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Title: Left Flank of the Avant-garde: The Evolution of OBERIU Poetics
Authors: Cebula, Geoff
Advisors: Wachtel, Michael
Contributors: Slavic Languages and Literatures Department
Keywords: avant-garde
Russian poetry
Soviet theater
Subjects: Slavic literature
Slavic studies
Issue Date: 2016
Publisher: Princeton, NJ : Princeton University
Abstract: The artistic association “OBERIU” is considered to be a significant movement in the Russian avant-garde, and several authors associated with this movement (Daniil Kharms, Nikolai Zabolotsky, Alexander Vvedensky) have enjoyed popularity and influence among later generations both in Russian and abroad. Nonetheless, few studies have attempted to describe the group as a whole, and questions persist about their place in the development of the Russian avant-garde and early Soviet culture. This dissertation provides a revised framework for understanding the writers officially and unofficially associated with this movement by focusing on how they responded to a particular set of debates important to the Soviet literary culture of the 1920s and 1930s. Rather than posit a cohesive poetics or worldview uniting these writers, I suggest an ongoing debate between competing visions of progressive (“left”) art as the key to understanding the internal dynamics of the group and the evolution of individual members. Moreover, I interpret these attempts to define a “left” artistic agenda as an effort to carve out an intellectual and creative space within the increasingly restrictive culture of early Stalinism. While the majority of previous studies have isolated these authors from contemporaneous cultural developments, this dissertation largely investigates ways in which their works responded critically to developments in official Soviet culture. Chapter One provides a general framework by considering these writers’ own discussions of the concept of an artistic “left” in the context of scholarly discussions of their place in the Russian avant-garde. The succeeding chapters extend and refine this framework by examining problems in the construction of a work of verbal art (verse semantics, narrative structure, lyric voice) from these authors’ point of view. These chapters also follow a rough chronology based on the major stages of the group’s evolution: Chapter Two focuses on the public poetry readings of the mid-1920s, Chapter Three contextualizes their theatrical performances of the late-1920s, and Chapter Four considers the unofficial circle that succeeded OBERIU after political reprisals further made public performance impossible. The conclusion reconsiders the legacy of these authors through a discussion of their own views on the notion of literary “greatness.”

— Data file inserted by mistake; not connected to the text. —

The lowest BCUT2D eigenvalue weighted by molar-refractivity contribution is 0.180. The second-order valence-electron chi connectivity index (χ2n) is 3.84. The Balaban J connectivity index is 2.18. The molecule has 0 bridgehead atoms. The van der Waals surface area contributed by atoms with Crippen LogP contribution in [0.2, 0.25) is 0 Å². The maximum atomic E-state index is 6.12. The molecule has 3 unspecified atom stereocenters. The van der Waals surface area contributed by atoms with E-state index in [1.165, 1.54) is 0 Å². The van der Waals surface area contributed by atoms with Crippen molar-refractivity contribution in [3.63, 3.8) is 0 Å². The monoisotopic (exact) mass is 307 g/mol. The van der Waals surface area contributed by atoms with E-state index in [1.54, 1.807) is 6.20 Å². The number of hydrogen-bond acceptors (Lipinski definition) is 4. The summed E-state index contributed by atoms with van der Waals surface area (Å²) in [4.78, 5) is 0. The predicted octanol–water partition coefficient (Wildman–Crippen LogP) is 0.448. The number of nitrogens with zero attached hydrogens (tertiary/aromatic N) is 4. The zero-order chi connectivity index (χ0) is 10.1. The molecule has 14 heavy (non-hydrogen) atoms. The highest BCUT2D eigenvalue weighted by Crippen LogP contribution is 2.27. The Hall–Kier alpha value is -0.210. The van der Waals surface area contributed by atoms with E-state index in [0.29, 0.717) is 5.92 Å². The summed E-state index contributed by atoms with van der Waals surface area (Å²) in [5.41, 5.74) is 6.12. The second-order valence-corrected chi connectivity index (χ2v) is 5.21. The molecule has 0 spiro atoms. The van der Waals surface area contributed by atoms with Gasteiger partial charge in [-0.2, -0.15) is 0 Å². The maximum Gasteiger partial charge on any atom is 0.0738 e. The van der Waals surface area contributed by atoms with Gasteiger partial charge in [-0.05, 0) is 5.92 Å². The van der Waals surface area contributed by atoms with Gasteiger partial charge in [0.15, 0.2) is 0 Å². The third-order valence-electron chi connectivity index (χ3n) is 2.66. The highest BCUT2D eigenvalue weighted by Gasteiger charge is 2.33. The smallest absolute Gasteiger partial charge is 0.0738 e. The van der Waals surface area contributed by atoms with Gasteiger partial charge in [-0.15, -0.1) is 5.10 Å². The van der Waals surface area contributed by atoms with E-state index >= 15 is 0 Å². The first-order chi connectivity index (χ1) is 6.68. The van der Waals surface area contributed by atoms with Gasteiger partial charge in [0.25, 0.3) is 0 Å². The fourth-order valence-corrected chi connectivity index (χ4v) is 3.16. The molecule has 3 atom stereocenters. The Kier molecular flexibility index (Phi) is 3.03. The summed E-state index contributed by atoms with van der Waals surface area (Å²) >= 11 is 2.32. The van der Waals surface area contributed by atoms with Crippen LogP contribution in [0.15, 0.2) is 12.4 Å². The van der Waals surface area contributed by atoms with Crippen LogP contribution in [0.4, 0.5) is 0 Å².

Alternate format: The Mudd Manuscript Library retains one bound copy of each dissertation. Search for these copies in the library's main catalog:
Type of Material: Academic dissertations (Ph.D.)
Language: en
Appears in Collections:Slavic Languages and Literatures

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